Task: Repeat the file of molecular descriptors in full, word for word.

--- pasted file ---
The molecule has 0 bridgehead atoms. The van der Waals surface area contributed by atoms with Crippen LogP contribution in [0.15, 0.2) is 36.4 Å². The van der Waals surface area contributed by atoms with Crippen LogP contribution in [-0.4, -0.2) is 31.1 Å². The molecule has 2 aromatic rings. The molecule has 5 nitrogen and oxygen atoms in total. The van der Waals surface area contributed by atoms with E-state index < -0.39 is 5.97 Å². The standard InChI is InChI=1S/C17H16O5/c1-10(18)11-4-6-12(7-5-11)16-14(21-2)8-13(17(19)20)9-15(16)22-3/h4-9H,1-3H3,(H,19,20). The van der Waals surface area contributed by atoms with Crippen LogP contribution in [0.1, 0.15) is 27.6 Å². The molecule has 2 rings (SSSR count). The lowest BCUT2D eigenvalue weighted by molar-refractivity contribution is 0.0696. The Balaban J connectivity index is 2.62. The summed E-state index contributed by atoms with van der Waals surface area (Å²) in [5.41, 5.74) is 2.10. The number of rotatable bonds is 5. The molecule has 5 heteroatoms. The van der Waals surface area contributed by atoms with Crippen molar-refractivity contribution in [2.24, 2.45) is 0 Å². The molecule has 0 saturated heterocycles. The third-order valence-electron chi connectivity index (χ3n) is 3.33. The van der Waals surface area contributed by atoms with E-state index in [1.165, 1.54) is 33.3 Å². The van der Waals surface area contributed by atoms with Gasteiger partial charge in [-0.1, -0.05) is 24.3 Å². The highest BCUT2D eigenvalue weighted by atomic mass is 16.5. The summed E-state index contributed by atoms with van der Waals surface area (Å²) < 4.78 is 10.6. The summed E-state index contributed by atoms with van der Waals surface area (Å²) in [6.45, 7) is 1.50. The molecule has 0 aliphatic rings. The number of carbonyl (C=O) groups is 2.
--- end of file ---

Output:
The molecule has 0 bridgehead atoms. The van der Waals surface area contributed by atoms with Crippen LogP contribution in [0.15, 0.2) is 36.4 Å². The van der Waals surface area contributed by atoms with Crippen LogP contribution in [-0.4, -0.2) is 31.1 Å². The molecule has 2 aromatic rings. The molecule has 5 nitrogen and oxygen atoms in total. The van der Waals surface area contributed by atoms with E-state index < -0.39 is 5.97 Å². The standard InChI is InChI=1S/C17H16O5/c1-10(18)11-4-6-12(7-5-11)16-14(21-2)8-13(17(19)20)9-15(16)22-3/h4-9H,1-3H3,(H,19,20). The van der Waals surface area contributed by atoms with Crippen LogP contribution in [0.1, 0.15) is 27.6 Å². The molecule has 2 rings (SSSR count). The lowest BCUT2D eigenvalue weighted by molar-refractivity contribution is 0.0696. The Balaban J connectivity index is 2.62. The summed E-state index contributed by atoms with van der Waals surface area (Å²) in [5.41, 5.74) is 2.10. The number of rotatable bonds is 5. The molecule has 5 heteroatoms. The van der Waals surface area contributed by atoms with Crippen molar-refractivity contribution in [2.24, 2.45) is 0 Å². The molecule has 0 saturated heterocycles. The third-order valence-electron chi connectivity index (χ3n) is 3.33. The van der Waals surface area contributed by atoms with E-state index in [1.165, 1.54) is 33.3 Å². The van der Waals surface area contributed by atoms with Gasteiger partial charge in [-0.1, -0.05) is 24.3 Å². The highest BCUT2D eigenvalue weighted by atomic mass is 16.5. The summed E-state index contributed by atoms with van der Waals surface area (Å²) < 4.78 is 10.6. The summed E-state index contributed by atoms with van der Waals surface area (Å²) in [6.45, 7) is 1.50. The molecule has 0 aliphatic rings. The number of carbonyl (C=O) groups is 2.